In the late 1920s, another automobile worker described the maddening pace of work in the Ford River Rouge facility. “The workers in their blind submission to the Ford machine,” he testified, “drive each other on in a mad inane orgy of production, and the belt drives them all.”In 1930, a Yale student who worked for the summer at the Ford River Rouge plant, reported: “Within a week, my machine operation became a series of seven physical movements—absolutely automatic in character.” The student worker stated: “I felt that I was on a tread mill—producing—producing—producing—getting nowhere.” As he labored, he was simply an adjunct to his machine, which regulated the pace of his work tasks. He added: “Just a few, petty, automatic movements on my part—machines had done the rest; brainless machines working with super-human speed and precision.” When he considered his contribution to the work and compared it to the machine, “mine was worth nothing.”
In 1949, the sociologist Charles Walker conducted detailed interviews for his study of the man on the assembly line of two General Motors plants. When asked about how much thought he put into his work, Joseph Romalko, a dash board assembler, commented: “Brains, hah! It sure doesn’t take brains out there. They just put you in the line and drive you.” Another General Motors worker, William Bradley, observed: “This place is different from any I’ve worked in every respect. If you work here you gradually become an automaton.” One Framingham plant assembly line worker reported: “Anybody who would want to work on an assembly line is crazy in the head. It’s not just the monotony, but the rush, rush. . . . you get in the hole and have to work like hell to catch up.” A black line worker in the same plant also recalled: “you feel like they enjoy working you by push buttons. They push a button for you to begin, they ring a buzzer when they want you to stop and so on.” Another worker stated: “There’s nothing more discouraging that having a barrel beside you with 10,000 bolts in it and using them all up. Then you get another barrel with 10,000 bolts and you know that every one of those 10,000 bolts has to be picked up and put in exactly the same place as the last 10,000 bolts.” George Kane, who attached front fenders, said: “The worst thing is the pressure. It’s like a dog sled. As soon as the whistle blows, they yell, ‘Mush!’ and away you go producing cars. . . . You know when you’re behind and have to work to catch up. They don’t have to tell you.”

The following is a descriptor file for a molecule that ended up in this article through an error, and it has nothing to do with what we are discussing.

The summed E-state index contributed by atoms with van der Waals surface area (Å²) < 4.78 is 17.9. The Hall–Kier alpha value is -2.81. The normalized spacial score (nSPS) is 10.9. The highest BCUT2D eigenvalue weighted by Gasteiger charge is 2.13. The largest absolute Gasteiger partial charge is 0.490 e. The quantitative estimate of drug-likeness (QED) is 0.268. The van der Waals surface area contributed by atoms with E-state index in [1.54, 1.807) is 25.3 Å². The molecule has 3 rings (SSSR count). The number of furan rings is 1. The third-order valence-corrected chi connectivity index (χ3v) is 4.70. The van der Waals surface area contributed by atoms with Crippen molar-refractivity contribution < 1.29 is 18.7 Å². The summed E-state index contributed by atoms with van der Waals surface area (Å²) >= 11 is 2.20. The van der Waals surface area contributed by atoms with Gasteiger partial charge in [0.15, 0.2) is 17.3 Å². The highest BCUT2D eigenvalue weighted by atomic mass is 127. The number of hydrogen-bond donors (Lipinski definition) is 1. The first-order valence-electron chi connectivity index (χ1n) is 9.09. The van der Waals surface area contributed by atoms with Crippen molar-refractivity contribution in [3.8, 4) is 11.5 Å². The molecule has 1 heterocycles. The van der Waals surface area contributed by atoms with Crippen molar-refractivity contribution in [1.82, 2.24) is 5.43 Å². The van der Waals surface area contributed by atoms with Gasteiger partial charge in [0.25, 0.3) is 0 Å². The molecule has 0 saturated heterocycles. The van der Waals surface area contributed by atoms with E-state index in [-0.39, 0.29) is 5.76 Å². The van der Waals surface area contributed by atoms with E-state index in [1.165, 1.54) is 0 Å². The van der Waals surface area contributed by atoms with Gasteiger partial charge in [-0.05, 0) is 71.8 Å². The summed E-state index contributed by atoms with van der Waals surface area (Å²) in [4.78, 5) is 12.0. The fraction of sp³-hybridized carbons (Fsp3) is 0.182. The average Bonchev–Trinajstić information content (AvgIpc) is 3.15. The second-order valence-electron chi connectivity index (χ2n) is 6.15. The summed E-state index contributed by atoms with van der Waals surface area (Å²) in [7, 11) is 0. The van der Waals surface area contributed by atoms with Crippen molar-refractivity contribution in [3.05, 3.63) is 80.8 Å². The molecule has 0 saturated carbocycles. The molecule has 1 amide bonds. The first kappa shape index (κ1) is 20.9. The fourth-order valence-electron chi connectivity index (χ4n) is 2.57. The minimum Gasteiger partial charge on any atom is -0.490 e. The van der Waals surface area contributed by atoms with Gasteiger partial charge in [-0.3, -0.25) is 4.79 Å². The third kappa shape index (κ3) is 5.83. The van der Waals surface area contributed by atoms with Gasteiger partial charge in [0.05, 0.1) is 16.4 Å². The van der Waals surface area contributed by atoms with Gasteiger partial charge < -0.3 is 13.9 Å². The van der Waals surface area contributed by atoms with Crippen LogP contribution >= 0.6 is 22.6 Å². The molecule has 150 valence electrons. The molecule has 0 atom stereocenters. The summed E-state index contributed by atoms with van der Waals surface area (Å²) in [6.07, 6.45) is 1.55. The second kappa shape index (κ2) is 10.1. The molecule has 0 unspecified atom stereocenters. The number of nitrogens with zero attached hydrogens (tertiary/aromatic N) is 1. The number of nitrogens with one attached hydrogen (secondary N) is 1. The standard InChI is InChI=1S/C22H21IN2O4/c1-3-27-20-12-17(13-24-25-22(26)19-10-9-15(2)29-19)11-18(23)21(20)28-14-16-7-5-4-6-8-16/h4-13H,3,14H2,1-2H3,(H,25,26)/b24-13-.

In 1955, auto workers at Ford protested the speed-up and the degraded work conditions in the automated Brook Park plant. Prior to the wildcat strike which involved almost all of the workers in its three facilities, the union president, Alfred Granakis, warned that he, union officials, and Brook Park workers had reached the limits of their patience with the new automated technologies. He wrote to Ford management: “On job after job in the Foundry and Engine Plant, without any notification to the Union , supervisors have been speeding up the lines and increasing production standards to a most unbearable rate. . . . Management must change their attitude of going hog-wild production crazy, or else they must be prepared for the inevitable results of this kind of speed-up.”Like their counterparts in earlier automobile plants, Lordstown workers accepted the familiar auto worker trade-off of good pay for rotten work. When asked about the reason for high auto worker pay, Jim Graham, the local UAW leader, noted that autoworkers performed "very strenuous jobs, not physically, [but] mentally." A welder at Lordstown recalled that his father had labored in auto plants for 35 years but "never talked about the job.” At Lordstown, the young welder discovered why his father was so silent: “What’s there to say? A car comes, I weld it. A car comes, I weld it. A car comes, I weld it. One hundred and one times an hour.”